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Tue, Jan. 21

Christmas events set new benchmark for future years, say organizers

Matt Hinshaw/The Daily Courier

Matt Hinshaw/The Daily Courier

PRESCOTT - Coming off a successful year of fundraising and downtown lights, organizers of Prescott's Christmas events already are looking toward the 2012 holiday season.

Prescott Chamber of Commerce Chief Executive Officer David Maurer and Prescott Downtown Partnership (PDP) Director Kendall Jaspers appeared before the Prescott City Council on Tuesday to provide a wrap-up of the annual Courthouse Lighting and other Christmas events.

"It's been a great year for us," Jaspers said, stressing that the success of the Courthouse Lighting, the Christmas and Holiday Light parades, and Acker Musical Showcase depends on the cooperation of many.

"A lot people volunteer a lot of time, and a lot of people donate a lot of money," Jaspers said.

Maurer pointed out that the two organizations had leveraged the $30,000 that the city contributed to the Courthouse Lighting this year into a total of nearly $90,000.

The fundraising effort attracted about 400 donors, Maurer said - about half of which contributed through the annual effort at the Jersey Lilly Saloon on Whiskey Row. Maurer said the Jersey Lilly fundraiser contributed about 10 percent of the $90,000 total.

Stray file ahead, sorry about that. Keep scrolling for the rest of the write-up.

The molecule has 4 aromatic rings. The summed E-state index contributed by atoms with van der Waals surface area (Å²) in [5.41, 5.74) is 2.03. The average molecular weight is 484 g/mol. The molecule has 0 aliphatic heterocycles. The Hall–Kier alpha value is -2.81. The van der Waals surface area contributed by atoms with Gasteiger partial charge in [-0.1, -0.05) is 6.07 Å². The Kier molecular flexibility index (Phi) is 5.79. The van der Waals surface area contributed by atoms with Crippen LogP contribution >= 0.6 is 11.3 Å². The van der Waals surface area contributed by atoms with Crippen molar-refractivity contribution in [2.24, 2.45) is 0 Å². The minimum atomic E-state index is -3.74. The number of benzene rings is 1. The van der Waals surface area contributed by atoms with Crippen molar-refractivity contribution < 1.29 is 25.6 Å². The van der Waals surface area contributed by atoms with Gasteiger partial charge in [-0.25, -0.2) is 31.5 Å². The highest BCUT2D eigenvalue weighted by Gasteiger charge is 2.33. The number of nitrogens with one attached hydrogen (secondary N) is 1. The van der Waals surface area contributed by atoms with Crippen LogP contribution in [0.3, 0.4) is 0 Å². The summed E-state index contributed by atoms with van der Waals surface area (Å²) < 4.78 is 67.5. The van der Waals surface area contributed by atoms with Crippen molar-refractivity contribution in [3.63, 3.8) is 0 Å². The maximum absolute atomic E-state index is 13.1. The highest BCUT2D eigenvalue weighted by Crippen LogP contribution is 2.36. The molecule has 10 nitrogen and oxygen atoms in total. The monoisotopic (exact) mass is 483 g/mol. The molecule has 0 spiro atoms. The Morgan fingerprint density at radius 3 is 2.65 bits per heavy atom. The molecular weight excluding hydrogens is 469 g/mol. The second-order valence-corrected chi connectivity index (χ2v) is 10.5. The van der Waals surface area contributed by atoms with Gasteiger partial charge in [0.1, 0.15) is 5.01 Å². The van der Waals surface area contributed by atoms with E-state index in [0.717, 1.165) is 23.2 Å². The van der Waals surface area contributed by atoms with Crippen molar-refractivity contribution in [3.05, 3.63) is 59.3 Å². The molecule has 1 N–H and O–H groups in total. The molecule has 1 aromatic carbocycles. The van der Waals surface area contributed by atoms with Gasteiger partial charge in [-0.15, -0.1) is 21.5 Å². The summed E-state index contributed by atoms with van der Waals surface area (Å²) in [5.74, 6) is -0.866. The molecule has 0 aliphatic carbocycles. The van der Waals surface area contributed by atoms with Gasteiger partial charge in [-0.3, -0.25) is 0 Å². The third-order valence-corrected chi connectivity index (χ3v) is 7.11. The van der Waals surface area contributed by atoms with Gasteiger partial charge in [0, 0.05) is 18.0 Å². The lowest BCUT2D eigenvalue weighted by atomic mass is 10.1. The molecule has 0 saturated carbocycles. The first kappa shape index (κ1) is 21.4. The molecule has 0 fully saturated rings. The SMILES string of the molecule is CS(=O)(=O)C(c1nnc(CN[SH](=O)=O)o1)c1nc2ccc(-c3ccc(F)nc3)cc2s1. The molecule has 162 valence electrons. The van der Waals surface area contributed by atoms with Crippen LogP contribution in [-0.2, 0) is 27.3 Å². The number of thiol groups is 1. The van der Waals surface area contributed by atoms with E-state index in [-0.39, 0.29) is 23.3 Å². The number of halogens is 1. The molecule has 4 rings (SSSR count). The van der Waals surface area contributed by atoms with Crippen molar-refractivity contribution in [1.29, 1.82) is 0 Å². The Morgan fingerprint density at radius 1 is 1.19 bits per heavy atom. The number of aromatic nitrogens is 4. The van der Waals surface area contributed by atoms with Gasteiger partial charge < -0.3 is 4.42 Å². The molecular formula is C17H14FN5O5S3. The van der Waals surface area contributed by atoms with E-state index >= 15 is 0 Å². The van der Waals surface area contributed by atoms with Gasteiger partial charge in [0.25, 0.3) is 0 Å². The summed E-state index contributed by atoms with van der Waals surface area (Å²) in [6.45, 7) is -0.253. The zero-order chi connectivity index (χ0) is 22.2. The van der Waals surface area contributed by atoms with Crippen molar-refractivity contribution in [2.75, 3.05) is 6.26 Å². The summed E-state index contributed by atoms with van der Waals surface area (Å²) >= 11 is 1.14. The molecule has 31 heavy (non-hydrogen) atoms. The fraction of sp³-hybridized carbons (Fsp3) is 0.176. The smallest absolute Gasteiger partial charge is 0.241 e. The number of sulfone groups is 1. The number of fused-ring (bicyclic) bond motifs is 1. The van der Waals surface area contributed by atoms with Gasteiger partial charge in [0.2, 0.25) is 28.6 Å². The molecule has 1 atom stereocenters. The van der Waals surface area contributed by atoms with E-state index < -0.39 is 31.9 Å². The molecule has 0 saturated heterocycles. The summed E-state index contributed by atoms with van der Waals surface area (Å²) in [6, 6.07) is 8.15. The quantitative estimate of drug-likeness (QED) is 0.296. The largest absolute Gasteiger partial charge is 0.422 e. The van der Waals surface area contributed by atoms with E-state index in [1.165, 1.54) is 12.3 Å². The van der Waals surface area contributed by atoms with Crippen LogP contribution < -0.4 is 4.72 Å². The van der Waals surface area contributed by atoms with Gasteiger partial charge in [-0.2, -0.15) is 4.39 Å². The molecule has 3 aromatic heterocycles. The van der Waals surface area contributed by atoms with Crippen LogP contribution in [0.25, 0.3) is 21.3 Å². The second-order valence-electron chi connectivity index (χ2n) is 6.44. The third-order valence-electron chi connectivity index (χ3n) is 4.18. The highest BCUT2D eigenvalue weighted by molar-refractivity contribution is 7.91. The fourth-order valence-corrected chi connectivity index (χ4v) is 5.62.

In addition, the effort received several one-time contributions through memorials to people who died over the past year, as well as a donation from the Western Heritage Foundation.

The additional money allowed for some improvements this year, such as the increase in the number of decorated trees on the courthouse from last year's total of 40 to this year's 101.

Early on, Maurer had reported that organizers were hoping to have 100 decorated trees for the 2011 event, as a prelude to the February 2012 Arizona Centennial.

To help reach that goal, organizers opted to lower the height of the decorations in the courthouse trees, and spread out the lights to more trees.

Maurer said the feedback on this year's lighting has been almost exclusively positive, and he had heard no complaints about the lower height of the lights.

Maurer and Jaspers said they hope to try to repeat the 100-tree scenario for next year's event, but they were uncertain about the resources.

"This runs on a little bit of a shoestring," Jaspers said of the annual Christmas events.

Because of the one-time nature of about $15,000 of this year's total, organizers say the $90,000 total could be difficult to replicate.

"It's going to be on the edge again next year," Jaspers said. About $10,000 in this year's money will carry over to the next year, the organizers said.

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